Such a viewpoint would be missing the point. For a well-constructed problem can equal the beauty, and far exceed the purity, of anything one may find in a game. You just need to make the effort not only to solve it but to understand what the composer is trying to do.
Take the diagram position, for example. Composed by J Fulpius in 1974, it is White to play and mate in two.
In solving, it is often a good idea to start by looking at Black's possible moves and in this case it should suggest the composer's intention. Black's pieces are very much tied down to protecting each other or stopping mates.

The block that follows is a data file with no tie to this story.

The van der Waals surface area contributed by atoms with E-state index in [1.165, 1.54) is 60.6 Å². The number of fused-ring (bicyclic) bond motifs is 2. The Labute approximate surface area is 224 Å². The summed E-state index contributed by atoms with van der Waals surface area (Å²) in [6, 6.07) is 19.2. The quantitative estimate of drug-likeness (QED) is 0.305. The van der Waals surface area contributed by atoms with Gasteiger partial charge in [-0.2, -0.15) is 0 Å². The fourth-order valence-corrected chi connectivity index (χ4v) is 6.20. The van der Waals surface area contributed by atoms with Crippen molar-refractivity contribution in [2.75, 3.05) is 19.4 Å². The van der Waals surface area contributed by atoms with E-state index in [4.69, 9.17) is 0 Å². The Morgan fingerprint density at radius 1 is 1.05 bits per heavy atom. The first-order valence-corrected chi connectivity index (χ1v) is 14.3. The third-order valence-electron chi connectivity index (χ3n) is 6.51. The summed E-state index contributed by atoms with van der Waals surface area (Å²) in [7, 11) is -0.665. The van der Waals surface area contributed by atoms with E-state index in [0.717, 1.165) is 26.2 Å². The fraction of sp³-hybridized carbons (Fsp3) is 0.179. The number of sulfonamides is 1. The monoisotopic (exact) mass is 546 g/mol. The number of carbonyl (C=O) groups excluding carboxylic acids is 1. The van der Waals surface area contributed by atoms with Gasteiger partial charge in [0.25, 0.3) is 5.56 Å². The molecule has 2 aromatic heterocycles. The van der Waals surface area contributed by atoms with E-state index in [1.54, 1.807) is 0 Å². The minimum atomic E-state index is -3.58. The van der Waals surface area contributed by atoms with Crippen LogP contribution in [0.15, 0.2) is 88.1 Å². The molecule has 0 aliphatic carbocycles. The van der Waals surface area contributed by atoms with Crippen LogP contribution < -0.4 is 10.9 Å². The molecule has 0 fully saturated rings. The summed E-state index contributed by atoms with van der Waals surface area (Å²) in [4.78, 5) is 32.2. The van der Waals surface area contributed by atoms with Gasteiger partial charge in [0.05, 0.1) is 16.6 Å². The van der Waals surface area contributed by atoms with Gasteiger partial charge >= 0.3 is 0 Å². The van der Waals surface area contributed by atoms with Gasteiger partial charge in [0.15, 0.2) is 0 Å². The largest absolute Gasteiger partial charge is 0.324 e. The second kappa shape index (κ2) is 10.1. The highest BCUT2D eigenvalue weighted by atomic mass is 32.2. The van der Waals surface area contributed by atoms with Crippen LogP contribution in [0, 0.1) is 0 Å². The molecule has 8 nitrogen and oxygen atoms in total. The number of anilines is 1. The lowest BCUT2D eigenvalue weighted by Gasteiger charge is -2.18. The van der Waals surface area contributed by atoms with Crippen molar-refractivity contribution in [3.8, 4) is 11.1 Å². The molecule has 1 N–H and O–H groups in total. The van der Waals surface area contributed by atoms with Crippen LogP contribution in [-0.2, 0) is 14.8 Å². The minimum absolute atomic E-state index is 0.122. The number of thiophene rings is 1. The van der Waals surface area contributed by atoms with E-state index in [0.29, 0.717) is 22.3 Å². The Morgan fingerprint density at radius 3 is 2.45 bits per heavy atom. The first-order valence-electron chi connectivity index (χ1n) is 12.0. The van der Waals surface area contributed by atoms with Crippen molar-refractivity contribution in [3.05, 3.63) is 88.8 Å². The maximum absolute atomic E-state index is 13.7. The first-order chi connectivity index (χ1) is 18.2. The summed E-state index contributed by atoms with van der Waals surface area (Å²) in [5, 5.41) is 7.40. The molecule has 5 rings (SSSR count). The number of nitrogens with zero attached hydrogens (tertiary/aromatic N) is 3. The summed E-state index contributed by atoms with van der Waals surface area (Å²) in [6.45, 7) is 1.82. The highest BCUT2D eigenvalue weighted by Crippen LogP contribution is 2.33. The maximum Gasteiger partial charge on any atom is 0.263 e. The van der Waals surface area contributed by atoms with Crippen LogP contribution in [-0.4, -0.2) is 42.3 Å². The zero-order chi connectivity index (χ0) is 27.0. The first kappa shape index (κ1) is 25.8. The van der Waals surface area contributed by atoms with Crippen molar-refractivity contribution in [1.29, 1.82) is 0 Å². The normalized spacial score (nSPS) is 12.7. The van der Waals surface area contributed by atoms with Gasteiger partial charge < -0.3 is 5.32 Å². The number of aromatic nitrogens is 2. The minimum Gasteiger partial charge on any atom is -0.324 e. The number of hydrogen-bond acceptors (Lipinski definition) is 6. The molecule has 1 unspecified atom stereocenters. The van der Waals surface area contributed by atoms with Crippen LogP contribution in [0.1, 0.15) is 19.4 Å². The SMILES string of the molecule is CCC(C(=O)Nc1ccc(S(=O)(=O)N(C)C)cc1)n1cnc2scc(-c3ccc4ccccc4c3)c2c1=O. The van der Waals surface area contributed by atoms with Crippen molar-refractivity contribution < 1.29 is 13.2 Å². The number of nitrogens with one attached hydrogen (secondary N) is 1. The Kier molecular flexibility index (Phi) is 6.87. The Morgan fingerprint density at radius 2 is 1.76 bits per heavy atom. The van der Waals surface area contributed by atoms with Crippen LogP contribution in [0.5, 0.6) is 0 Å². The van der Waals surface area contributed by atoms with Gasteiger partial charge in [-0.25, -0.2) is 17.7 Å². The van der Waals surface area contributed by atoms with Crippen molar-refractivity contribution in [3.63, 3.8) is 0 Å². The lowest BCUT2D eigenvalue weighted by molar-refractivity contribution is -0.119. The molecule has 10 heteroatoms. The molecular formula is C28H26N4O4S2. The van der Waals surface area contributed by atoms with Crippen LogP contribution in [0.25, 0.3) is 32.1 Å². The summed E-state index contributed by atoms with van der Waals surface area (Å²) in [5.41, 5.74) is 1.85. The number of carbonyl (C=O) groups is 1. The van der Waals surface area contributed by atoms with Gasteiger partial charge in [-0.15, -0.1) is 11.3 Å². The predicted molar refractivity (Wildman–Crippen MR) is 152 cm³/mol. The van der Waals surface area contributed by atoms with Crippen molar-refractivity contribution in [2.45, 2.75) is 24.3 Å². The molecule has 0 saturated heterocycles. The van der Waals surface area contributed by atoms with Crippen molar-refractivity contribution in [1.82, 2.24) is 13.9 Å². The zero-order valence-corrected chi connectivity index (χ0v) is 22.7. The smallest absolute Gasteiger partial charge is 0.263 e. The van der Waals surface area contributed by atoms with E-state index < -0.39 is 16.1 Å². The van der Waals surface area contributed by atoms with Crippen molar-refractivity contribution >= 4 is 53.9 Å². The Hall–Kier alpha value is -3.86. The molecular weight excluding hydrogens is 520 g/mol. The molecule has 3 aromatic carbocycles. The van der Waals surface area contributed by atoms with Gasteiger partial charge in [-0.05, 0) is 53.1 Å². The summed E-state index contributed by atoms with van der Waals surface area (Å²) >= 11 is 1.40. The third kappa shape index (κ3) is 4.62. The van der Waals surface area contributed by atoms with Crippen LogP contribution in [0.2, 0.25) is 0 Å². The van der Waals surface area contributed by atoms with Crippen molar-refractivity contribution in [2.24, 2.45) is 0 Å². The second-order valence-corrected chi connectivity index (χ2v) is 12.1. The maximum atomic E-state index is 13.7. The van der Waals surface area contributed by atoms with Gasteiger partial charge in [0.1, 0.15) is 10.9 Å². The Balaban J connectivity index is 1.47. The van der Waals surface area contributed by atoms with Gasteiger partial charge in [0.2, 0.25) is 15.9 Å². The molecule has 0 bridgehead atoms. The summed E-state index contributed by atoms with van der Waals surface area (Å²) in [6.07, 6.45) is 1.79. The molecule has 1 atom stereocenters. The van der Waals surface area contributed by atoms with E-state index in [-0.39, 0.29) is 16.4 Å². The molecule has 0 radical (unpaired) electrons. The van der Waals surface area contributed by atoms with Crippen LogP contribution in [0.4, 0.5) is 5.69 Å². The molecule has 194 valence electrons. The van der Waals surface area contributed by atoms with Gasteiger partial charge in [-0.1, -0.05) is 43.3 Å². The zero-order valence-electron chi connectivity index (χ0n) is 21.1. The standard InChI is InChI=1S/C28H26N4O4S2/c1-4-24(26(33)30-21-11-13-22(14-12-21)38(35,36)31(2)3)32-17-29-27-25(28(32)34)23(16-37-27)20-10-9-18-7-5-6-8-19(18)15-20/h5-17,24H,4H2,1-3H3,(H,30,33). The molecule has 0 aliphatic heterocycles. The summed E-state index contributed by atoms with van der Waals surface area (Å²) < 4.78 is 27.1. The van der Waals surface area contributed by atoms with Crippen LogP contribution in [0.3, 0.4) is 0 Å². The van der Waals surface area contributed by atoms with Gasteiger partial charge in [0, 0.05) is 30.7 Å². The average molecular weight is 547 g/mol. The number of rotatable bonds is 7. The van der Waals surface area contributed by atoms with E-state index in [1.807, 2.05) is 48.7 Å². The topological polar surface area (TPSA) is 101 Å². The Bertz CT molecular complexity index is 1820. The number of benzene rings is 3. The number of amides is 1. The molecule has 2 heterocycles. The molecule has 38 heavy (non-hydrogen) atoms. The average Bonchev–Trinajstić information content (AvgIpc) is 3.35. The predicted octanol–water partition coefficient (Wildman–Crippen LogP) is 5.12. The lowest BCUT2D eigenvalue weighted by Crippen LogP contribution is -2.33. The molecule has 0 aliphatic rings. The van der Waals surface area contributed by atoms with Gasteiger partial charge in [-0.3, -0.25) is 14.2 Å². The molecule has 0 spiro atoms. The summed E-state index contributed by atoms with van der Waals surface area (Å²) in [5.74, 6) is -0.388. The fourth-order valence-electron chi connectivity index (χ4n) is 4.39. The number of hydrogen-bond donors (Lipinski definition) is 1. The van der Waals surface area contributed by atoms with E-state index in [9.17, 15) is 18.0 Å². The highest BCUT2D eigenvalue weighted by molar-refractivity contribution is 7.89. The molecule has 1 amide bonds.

Any move of the knight on g8 allows Nxf6. The rook on g7 is tied to preventing Bxg6. Similarly the Bc6 (Qd5), Bf6 (Qxe5) and pawns b7 (Qxc6), b6 (Nxc5), c3 (Nd2) and h4 (Nxg3) cannot budge.
That should suggest a theme of zugzwang with a key move having no threat, but forcing one black piece to desert its post. All we need is to provide mates for moves of the Nb2, Rg3 and pawns c5, g6 and g5.
The answer is 1.Qe6! with c4 and g4 met by Rd4 and Rf4 mate, gxh5 by Qf5 mate, Rh3 by Qg4 mate and Nxd3 by Qc4. Seen in this way, the original jumble acquires total harmony.